“It was like the last straw. It was time to reclaim something that had always been taken from us,” Michael Fader, an activist immersed in the riot, poignantly noted in the book, Stonewall: The Riots That Sparked The Gay Revolution. “All kinds of people, all different reasons, but mostly it was total outrage, anger, sorrow, everything combined, and everything just kind of ran its course. It was the police who were doing most of the destruction. We were really trying to get back in and break free. And we felt that we had freedom at last, or freedom to at least show that we demanded freedom.”

At the time, there wasn’t a unified front to the movement, nor even consensus on the action at Stonewall. The Mattachine Society, then the largest gay organization, opposed the riot. They posted this at the Stonewall bar in the midst of the chaotic week.

From the perspective of the Mattachine Society, the solution to homophobic oppression was to integrate gays into mainstream culture, taking a cue from the civil rights movements of racial and ethnic minorities who had found some success by blending into white society. They openly opposed subversive actions and espoused loyalty to the United States and its laws.

While the Mattachine Society itself fizzled out, some of their ideas about achieving cultural tolerance have remained. Much of the progress for LGBT rights has been made in integrating gays, lesbians and transgender people into some of the more traditional cultural institutions, like marriage rights and military service. The idea that gays and lesbians are just like heterosexuals can be seen in mantras like “love is love,” often found on rainbow-covered merchandise handed out at Pride events today.

Pride has become, to many LGBT rights activists, more of a corporate block party than a celebration of rebellion or liberation. In response to what is perceived as “the over-commercialization of gay events, ”the Gay Shame movement was created. The movement, which prizes spectacle and militancy, desired to get away from making conservatives more comfortable and assimilating into existing society.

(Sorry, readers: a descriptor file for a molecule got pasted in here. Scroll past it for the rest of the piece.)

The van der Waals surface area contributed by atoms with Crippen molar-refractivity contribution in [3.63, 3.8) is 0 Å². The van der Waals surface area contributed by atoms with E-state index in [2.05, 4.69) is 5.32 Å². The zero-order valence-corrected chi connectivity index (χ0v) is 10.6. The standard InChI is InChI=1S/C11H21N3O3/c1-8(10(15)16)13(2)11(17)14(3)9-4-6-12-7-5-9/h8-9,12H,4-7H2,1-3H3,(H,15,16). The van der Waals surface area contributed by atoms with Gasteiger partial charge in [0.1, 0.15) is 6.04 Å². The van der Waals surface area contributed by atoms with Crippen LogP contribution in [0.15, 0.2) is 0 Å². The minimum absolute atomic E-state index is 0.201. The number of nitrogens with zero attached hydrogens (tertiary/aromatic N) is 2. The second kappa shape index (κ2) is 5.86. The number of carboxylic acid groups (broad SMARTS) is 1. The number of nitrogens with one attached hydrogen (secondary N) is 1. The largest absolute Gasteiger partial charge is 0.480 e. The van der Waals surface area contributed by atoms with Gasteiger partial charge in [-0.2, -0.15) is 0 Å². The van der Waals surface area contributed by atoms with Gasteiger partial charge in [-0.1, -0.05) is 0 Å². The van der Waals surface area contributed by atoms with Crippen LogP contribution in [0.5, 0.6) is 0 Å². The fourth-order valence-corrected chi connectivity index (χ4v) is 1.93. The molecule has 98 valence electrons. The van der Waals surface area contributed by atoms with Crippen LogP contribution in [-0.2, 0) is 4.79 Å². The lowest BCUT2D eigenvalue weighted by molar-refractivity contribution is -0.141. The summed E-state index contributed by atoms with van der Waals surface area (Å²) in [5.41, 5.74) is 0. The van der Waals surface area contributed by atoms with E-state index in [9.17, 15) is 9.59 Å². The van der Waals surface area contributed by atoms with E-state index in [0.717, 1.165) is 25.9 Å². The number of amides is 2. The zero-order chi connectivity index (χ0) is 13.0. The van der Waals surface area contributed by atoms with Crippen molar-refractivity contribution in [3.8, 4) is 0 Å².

“We are committed to a queer extravaganza that brings direct action to astounding levels of theatricality,” noted Gay Shame on its now-defunct website. “We will not be satisfied with a commercialized gay identity that denies the intrinsic links between queer struggle and challenging power.”

In 2019, the LGBT community is in a potentially precarious spot. While cultural attitudes towards same-sex relationships and diverse gender identity have dramatically shifted, many rights remain in contention for LGBT people, and there has been much backsliding underthe Trump administration.

Marriage equality may be the law of the land, but discrimination in housing, employment and access to healthcare continue to be an issue, especially for transgender Americans.

What is the purpose of Pride events in this political climate?

For many attendees, it’s about affirming their identities publicly. For corporations and local businesses, the goal is simply marketing. For activists, this anniversary holds the opportunity to celebrate how far the movement has come and hopefully, gather momentum for further change.

For some people, it’s just a big party.

This year, there are a ton of Pride events for all types of celebrants, many specifically for kids. All those who wish to celebrate the LGBT movement are welcome. Ultimately, Pride will be what we make of it


  • Timaree Schmit Headshot

    Timaree Schmit is basically an episode of Adam Ruins Everything, but in the shape of a person. She has a PhD in Human Sexuality Education and years of experience in community organizing, performance art, and finding the extra weird pockets of Philly.